How would you describe the sound
How the voice is created - the vocal apparatus
The voice is an instrument from which an incredible number of tones and sounds can be extracted. With her we can seduce or deter, scream or whisper, cheer or cry - and we can sing with her. At the same time, the voice is an expression and reflection of our soul.
The voice is not a human organ, it does not exist physically. It only sounds when we generate tones. Different muscles and parts of the human body have to work together to generate the tones. Breathing - more precisely, exhaling - is the origin of every sound.
If a sound is to be produced, air must first be inhaled and then forced out through the larynx. The vocal folds sit on the larynx. When the inhaled air is pressed out of the lungs again, it encounters resistance - on the vocal folds. The air now pushes the elastic vocal folds apart.
The speed at which the air stream flows through the narrow windpipe creates a negative pressure on the open vocal folds, which ensures that they are pressed together again by the suction. This interplay of opening and closing the vocal folds creates the (primary) sound, which is also called the larynx sound.
Loudspeakers of the voice - the resonance chambers
The sound on the vocal folds is more like a noise. In order for it to be audible to the human ear, i.e. to gain volume, it must be amplified in our body. This function is fulfilled by the resonance chambers of our head.
The resonance spaces are the oral and nasal cavities and the pharynx. They do the job of speakers. If we scream, speak or sing very loudly, our whole body is used as a resonance space. But the resonance spaces not only amplify the tones, they also give them their individual sound.
From the sound of the voice
The timbre - the unmistakable timbre - of a human voice is also formed by the anatomy of the resonance spaces, including the nature of the pharynx, the oral and nasal cavities. The position of the teeth, the size of the tongue and the shape of the lips also play a role in the tone color.
The individual timbre can be represented, for example, on a piece of music performed by two different singers. Even if the two are singing the same notes, the sound is individual.
High voices, low voices
Voices don't just have an individual sound. They are different high or low. This is decided by the anatomy of the larynx and the vocal folds. Basically, the shorter the vocal folds and the narrower, the higher the voice and vice versa.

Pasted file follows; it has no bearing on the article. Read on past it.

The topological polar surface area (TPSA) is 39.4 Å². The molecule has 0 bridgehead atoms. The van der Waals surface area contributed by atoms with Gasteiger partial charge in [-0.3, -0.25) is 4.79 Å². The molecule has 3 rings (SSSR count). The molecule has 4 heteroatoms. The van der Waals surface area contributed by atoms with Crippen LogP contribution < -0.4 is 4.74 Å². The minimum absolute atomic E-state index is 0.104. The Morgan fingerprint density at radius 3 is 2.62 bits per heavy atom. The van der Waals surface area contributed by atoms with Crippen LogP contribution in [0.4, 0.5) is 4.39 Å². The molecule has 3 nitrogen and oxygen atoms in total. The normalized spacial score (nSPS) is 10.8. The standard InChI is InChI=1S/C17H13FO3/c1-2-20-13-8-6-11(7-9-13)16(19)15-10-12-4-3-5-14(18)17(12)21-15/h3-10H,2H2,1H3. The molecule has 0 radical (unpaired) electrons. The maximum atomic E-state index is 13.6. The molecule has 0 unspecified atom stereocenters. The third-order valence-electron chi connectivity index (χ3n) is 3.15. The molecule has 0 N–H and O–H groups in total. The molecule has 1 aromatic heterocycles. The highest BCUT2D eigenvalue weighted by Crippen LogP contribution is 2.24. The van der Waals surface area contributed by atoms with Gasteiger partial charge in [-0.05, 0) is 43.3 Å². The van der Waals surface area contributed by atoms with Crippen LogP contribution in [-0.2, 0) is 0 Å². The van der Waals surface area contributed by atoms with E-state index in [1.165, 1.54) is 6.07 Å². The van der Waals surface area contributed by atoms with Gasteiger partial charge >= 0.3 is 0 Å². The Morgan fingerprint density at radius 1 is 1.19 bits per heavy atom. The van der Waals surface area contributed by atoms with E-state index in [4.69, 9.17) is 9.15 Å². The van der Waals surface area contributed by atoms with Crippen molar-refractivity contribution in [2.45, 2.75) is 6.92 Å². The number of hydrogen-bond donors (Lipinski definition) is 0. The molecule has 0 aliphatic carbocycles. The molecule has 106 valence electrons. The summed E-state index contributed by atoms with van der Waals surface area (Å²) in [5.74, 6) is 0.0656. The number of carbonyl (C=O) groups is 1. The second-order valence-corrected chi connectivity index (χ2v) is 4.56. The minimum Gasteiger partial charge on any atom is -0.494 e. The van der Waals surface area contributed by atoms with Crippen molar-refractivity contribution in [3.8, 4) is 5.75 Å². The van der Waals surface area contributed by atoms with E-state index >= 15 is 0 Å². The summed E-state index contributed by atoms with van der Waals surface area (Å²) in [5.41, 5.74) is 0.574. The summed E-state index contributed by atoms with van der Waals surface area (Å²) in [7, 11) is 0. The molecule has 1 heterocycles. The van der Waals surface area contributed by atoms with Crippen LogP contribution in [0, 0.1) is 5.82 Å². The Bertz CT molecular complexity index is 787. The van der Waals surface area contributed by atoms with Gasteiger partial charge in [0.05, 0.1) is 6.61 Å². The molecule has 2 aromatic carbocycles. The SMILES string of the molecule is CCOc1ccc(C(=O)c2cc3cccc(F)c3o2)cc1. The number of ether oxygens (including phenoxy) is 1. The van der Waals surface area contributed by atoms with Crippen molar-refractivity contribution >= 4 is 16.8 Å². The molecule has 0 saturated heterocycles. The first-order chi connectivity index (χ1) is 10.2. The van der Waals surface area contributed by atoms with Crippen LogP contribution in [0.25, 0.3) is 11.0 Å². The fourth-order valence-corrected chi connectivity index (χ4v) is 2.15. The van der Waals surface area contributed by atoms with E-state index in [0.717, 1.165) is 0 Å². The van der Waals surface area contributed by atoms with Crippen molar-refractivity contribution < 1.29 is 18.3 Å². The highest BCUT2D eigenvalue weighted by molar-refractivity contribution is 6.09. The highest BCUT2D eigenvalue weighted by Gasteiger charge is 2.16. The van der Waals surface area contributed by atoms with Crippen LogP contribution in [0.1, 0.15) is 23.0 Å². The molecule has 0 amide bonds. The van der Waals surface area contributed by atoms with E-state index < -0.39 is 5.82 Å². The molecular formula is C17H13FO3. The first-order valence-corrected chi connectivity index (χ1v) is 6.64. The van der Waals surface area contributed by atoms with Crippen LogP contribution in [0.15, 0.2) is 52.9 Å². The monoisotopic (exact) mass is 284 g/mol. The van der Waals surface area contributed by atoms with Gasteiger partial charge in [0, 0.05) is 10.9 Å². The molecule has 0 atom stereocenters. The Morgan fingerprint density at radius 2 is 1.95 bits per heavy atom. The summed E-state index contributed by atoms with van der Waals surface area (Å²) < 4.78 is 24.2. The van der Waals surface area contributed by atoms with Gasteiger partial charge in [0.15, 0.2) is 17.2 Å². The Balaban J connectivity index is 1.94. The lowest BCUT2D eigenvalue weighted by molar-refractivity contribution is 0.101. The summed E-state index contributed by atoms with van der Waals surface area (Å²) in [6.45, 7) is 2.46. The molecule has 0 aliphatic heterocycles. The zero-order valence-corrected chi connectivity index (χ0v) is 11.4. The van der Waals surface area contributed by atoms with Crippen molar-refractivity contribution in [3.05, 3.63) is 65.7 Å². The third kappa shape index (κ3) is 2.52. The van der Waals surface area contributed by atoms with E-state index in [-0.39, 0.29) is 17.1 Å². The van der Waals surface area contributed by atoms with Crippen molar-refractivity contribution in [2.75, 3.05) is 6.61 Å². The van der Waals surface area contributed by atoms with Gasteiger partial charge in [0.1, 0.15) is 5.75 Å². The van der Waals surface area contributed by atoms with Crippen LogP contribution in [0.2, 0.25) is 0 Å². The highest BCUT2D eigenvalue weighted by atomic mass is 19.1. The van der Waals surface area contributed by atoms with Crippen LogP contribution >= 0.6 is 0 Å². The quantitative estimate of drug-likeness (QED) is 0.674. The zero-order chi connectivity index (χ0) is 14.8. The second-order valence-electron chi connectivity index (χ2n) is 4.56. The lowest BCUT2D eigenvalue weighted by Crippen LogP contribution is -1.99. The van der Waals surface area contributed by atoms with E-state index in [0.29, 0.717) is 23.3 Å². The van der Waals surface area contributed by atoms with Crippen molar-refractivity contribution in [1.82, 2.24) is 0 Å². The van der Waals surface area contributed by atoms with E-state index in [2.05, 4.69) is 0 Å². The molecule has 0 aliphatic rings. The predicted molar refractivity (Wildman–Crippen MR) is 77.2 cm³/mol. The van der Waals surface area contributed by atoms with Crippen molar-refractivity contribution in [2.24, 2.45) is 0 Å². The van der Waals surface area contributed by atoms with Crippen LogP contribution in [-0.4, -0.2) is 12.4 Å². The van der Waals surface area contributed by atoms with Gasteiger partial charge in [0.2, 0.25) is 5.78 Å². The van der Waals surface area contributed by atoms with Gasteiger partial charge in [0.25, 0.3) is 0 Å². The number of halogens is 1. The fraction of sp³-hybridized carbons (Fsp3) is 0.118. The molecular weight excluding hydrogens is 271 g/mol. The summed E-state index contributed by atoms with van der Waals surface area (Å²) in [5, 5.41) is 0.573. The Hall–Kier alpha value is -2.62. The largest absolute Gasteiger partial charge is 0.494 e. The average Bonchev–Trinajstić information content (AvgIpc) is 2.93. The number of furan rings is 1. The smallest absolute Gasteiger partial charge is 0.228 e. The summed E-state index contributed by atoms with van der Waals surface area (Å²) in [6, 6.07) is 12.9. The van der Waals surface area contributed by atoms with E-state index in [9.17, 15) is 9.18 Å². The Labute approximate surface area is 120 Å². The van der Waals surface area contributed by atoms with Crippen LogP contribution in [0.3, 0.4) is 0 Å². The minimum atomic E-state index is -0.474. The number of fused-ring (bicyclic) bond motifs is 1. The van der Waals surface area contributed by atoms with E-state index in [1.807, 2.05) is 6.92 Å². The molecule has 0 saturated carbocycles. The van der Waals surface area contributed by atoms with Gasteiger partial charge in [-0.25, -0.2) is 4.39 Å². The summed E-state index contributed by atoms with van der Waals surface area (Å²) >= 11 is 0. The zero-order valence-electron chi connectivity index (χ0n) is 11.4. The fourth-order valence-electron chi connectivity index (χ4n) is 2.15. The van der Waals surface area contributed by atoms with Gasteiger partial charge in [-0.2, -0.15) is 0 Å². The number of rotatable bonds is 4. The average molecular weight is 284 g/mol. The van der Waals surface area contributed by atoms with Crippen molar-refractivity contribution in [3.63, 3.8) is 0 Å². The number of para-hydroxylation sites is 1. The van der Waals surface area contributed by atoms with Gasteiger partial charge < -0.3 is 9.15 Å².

For example, the vocal folds of a newborn are only about six millimeters long. In an adult woman with a soprano voice, the vocal folds are around 15 millimeters long. A grown man with a very deep bass voice can measure around 25 millimeters.
The soul in the voice
Even if everyone has a distinctive timbre, their voice is not the same every day. We use it to tell whether people are sad, depressed, angry, offended or euphoric. Depending on our state of mind, we use the functions of our vocal apparatus very differently.
If we are depressed, our voices are slow, weak - without great vigor. Our body lacks tension - including the vocal folds. The vocal folds close more slowly and with little tension, so that our voice sounds deeper and breathy and therefore more indistinct and less present.
Quite different when we are in a good mood and full of energy. The body is tense, we breathe deeply in and out so that there is a lot of pressure on the shortening vocal folds: the voice sounds higher, the tones are clear, clear and louder. So when the vocal folds vibrate violently, they produce a high pitched sound. If they vibrate more slowly, the tone is deeper.
The voice - the first human musical instrument
What applies to speaking also applies to singing. Anyone who sings also needs lungs, larynx, vocal folds and resonance spaces. When singing, the notes are held longer and the vowels are stretched more. Breathing and breathing technique play a particularly important role here.
The right breathing technique allows the breathing pressure to be controlled and creates the space in the body in which the voice can develop volume and sound. If you inhale into the chest, only the upper area of the lungs fills and inflates the chest with it. The lower part of the lungs seems to be constricted and remains unused. If you try to produce such a tone, it sounds tense and pressed.
The secret of the correct breathing technique of a singer lies in the stomach - more precisely in the diaphragm. If you breathe into the abdomen, the abdominal muscles pull the diaphragm downwards.
The diaphragm - as the link between the lungs and the abdomen - in turn pulls the lungs downwards. In this way, the incoming air can be distributed evenly in the lungs, the chest remains relaxed.
This breathing technique is the first step in properly supporting your voice. In the trained singer, breathing into the stomach strengthens the back muscles up to the shoulders and neck. This posture also affects the larynx and thus the vocal folds. So the voice becomes controllable.
If the singer has mastered this breathing technique, his body becomes a large sound space, like the body of an instrument. There is a complete conversion of the voice energy of the breath into sound energy.
This balance between breath pressure and vocal fold tension leads to a sustained tone. This phenomenon can be demonstrated well with an experiment: If you hold a candle to your mouth while singing, it should not flicker. With optimal sound production, the entire flow energy of the breath is converted into sound.
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